Etymology

Webster's Revised Unabridged Dictionary
F. obligation,. L. obligatio,. See Oblige
Chambers's Twentieth Century Dictionary
Fr.,—L. obligāre, -ātumob, before, ligāre, to bind.

Usage

In literature:

We made a few miles, but were soon obliged to cast anchor once more.
"A Woman's Journey Round the World" by Ida Pfeiffer
The slaves are obliged to work from daylight till dark, as long as they can see.
"The Anti-Slavery Examiner, Part 3 of 4" by American Anti-Slavery Society
Whence can the obligation arise?
"The Anti-Slavery Examiner, Omnibus" by American Anti-Slavery Society
It was my fortune at that time to be obliged to consider my pen as the sole instrument for supplying my current expenses.
"Caleb Williams" by William Godwin
But ask me any thing I can do to oblige you; and I will oblige you, though in nothing will you oblige me.
"Clarissa, Volume 6 (of 9)" by Samuel Richardson
Warm as the day had been, the night was so cold that we were obliged to crowd together for warmth.
"The Swiss Family Robinson; or Adventures in a Desert Island" by Johann David Wyss
Is obliged by her mother to go to a ball at Colonel Ambrose's.
"Clarissa, Volume 7" by Samuel Richardson
The castle of Dreux was obliged to capitulate.
"A Popular History of France From The Earliest Times Volume V. of VI." by Francois Pierre Guillaume Guizot
Mr. Steele confesses in his last Volume of the 'Tatlers' that he is obliged to Dr.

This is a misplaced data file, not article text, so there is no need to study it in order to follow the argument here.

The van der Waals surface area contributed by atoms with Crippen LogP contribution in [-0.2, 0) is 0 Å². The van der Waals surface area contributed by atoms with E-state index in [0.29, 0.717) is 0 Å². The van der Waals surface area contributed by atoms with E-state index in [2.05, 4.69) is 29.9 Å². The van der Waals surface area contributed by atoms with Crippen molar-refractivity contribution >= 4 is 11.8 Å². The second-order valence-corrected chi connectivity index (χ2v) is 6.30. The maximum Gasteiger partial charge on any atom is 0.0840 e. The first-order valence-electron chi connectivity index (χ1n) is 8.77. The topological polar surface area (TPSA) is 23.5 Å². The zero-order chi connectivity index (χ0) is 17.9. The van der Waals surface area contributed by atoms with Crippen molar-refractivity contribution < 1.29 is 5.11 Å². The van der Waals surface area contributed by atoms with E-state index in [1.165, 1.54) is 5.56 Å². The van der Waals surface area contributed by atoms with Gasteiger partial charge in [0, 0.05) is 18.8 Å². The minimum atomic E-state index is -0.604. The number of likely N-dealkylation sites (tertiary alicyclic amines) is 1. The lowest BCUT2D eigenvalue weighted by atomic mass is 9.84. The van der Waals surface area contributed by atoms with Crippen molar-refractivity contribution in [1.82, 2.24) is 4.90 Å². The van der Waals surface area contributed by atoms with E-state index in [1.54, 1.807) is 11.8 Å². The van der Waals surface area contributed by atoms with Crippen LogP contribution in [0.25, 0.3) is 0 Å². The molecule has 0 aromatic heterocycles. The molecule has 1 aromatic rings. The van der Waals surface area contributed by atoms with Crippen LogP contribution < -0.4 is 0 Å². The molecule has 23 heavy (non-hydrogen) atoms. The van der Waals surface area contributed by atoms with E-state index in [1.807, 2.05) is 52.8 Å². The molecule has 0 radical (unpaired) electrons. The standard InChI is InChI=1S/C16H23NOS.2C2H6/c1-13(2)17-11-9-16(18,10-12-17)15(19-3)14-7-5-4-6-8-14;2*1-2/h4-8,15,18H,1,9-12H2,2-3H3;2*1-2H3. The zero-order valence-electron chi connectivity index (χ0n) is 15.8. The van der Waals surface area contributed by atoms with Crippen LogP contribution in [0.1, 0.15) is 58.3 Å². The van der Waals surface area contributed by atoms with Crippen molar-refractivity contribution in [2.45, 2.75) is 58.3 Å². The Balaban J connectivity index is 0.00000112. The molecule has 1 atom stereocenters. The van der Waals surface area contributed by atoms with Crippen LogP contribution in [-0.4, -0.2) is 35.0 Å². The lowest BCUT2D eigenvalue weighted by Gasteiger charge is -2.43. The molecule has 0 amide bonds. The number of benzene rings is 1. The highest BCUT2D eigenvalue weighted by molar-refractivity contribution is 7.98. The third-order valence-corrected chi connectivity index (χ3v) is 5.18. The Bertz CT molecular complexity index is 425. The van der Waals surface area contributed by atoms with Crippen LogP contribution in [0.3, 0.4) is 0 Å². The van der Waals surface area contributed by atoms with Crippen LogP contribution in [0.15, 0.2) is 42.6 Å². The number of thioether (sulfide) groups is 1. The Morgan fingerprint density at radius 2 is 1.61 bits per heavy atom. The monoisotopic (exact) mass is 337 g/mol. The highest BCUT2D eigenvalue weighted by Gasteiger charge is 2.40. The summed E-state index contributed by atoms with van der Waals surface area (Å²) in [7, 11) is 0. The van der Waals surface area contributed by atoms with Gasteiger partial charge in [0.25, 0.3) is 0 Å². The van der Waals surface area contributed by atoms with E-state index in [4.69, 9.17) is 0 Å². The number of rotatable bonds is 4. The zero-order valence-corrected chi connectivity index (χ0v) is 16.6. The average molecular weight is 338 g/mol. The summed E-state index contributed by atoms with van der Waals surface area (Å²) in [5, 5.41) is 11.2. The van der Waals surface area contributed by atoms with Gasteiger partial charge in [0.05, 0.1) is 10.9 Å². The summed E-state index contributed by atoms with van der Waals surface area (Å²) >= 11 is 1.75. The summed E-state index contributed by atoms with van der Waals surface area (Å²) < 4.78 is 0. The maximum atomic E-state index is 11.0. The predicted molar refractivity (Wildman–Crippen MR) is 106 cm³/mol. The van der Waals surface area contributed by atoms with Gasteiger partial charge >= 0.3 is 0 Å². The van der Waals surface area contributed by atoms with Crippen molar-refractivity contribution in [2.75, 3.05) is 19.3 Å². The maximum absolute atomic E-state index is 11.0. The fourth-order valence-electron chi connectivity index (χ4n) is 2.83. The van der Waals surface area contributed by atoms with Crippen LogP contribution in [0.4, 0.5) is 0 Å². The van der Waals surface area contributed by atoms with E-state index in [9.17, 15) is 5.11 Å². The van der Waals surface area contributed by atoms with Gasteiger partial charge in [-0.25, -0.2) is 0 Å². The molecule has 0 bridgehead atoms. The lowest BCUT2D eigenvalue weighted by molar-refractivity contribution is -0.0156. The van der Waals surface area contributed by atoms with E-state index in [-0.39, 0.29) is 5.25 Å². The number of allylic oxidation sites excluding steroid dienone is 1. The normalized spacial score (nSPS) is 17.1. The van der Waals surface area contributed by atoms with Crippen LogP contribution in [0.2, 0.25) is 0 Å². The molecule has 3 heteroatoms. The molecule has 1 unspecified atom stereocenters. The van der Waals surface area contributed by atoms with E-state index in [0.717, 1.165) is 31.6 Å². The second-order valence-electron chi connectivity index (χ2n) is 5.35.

"The Spectator, Volumes 1, 2 and 3" by Joseph Addison and Richard Steele
There's no obliging her.
"Clarissa, Or The History Of A Young Lady, Volume 8" by Samuel Richardson
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In poetry:

The shepherd and his family,
They were all poisoned like to die,
Except his wife, who sick did lie,
Obliged to rise;
To hear their mournful groans and cries,
Did her surprise.
"The Death Of Thomas Stoddart" by Susannah Hawkins
When in thy infancy thou scarce coud'st move,
And hadst not meat nor drink, nor warm array ;
What then preserv'd thee, but thy mother's love?
Such obligations, how canst thou repay?
"The Duty Of Children To Their Parents" by Rees Prichard
The old man shook with glee,
But he said obligingly,
"The dog days are all gone, I grieve to say;
But since you've come so far,
And so mannerly you are,
I'll give you just an hour--to get away."
"A Valuable Gift" by Carolyn Wells
"Oh, Pat!" she said, "I’ll wed you when
Promotion comes to you!"
"I’m much-obliged," he answered, and
"I’ll see what I can do."
(I may remark he said it thus—
"Oi’ll say phwat Oi kin do.")
"The Romance Of Patrolman Casey" by Ellis Parker Butler
"The obligation's drawn upon the dead!"
Thus laughed the world in scorn;
"The lying one, in league with despots dread,
For truth, a phantom palmed on thee instead,
Thou'lt be no more, when once this dream has gone!"
"Resignation" by Friedrich von Schiller
Lord S.
It will oblige me, child. Do what you can.